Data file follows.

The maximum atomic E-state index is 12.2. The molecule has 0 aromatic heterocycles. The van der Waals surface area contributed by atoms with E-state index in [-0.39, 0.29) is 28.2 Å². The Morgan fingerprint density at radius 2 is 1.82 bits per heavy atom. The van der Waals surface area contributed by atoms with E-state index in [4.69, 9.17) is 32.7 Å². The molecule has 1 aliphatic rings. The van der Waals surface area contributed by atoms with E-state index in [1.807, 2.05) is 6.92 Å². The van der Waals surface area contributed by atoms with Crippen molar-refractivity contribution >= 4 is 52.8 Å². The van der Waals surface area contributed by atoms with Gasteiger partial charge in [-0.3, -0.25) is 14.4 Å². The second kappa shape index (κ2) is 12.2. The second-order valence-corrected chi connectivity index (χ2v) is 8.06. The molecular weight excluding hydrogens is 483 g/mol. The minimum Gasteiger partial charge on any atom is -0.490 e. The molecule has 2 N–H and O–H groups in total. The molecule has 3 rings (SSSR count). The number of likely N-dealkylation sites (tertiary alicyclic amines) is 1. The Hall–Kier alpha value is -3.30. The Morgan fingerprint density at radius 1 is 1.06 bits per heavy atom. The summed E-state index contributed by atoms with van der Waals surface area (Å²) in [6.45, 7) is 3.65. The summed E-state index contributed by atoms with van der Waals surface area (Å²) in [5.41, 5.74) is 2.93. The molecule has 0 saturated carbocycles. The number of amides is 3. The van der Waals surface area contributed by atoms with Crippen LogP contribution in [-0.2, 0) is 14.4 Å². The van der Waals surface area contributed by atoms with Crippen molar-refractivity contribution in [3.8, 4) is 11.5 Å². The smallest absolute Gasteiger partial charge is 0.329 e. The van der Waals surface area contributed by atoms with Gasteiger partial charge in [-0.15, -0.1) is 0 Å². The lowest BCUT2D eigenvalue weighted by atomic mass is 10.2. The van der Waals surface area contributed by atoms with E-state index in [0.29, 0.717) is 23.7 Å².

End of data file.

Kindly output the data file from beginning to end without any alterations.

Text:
The maximum atomic E-state index is 12.2. The molecule has 0 aromatic heterocycles. The van der Waals surface area contributed by atoms with E-state index in [-0.39, 0.29) is 28.2 Å². The Morgan fingerprint density at radius 2 is 1.82 bits per heavy atom. The van der Waals surface area contributed by atoms with E-state index in [4.69, 9.17) is 32.7 Å². The molecule has 1 aliphatic rings. The van der Waals surface area contributed by atoms with E-state index in [1.807, 2.05) is 6.92 Å². The van der Waals surface area contributed by atoms with Crippen molar-refractivity contribution >= 4 is 52.8 Å². The van der Waals surface area contributed by atoms with Gasteiger partial charge in [-0.3, -0.25) is 14.4 Å². The second kappa shape index (κ2) is 12.2. The second-order valence-corrected chi connectivity index (χ2v) is 8.06. The molecular weight excluding hydrogens is 483 g/mol. The minimum Gasteiger partial charge on any atom is -0.490 e. The molecule has 2 N–H and O–H groups in total. The molecule has 3 rings (SSSR count). The number of likely N-dealkylation sites (tertiary alicyclic amines) is 1. The Hall–Kier alpha value is -3.30. The Morgan fingerprint density at radius 1 is 1.06 bits per heavy atom. The summed E-state index contributed by atoms with van der Waals surface area (Å²) in [6.45, 7) is 3.65. The summed E-state index contributed by atoms with van der Waals surface area (Å²) in [5.41, 5.74) is 2.93. The molecule has 0 saturated carbocycles. The number of amides is 3. The van der Waals surface area contributed by atoms with Crippen LogP contribution in [-0.2, 0) is 14.4 Å². The van der Waals surface area contributed by atoms with Crippen molar-refractivity contribution in [3.8, 4) is 11.5 Å². The smallest absolute Gasteiger partial charge is 0.329 e. The van der Waals surface area contributed by atoms with Gasteiger partial charge in [-0.15, -0.1) is 0 Å². The lowest BCUT2D eigenvalue weighted by atomic mass is 10.2. The van der Waals surface area contributed by atoms with E-state index in [0.29, 0.717) is 23.7 Å².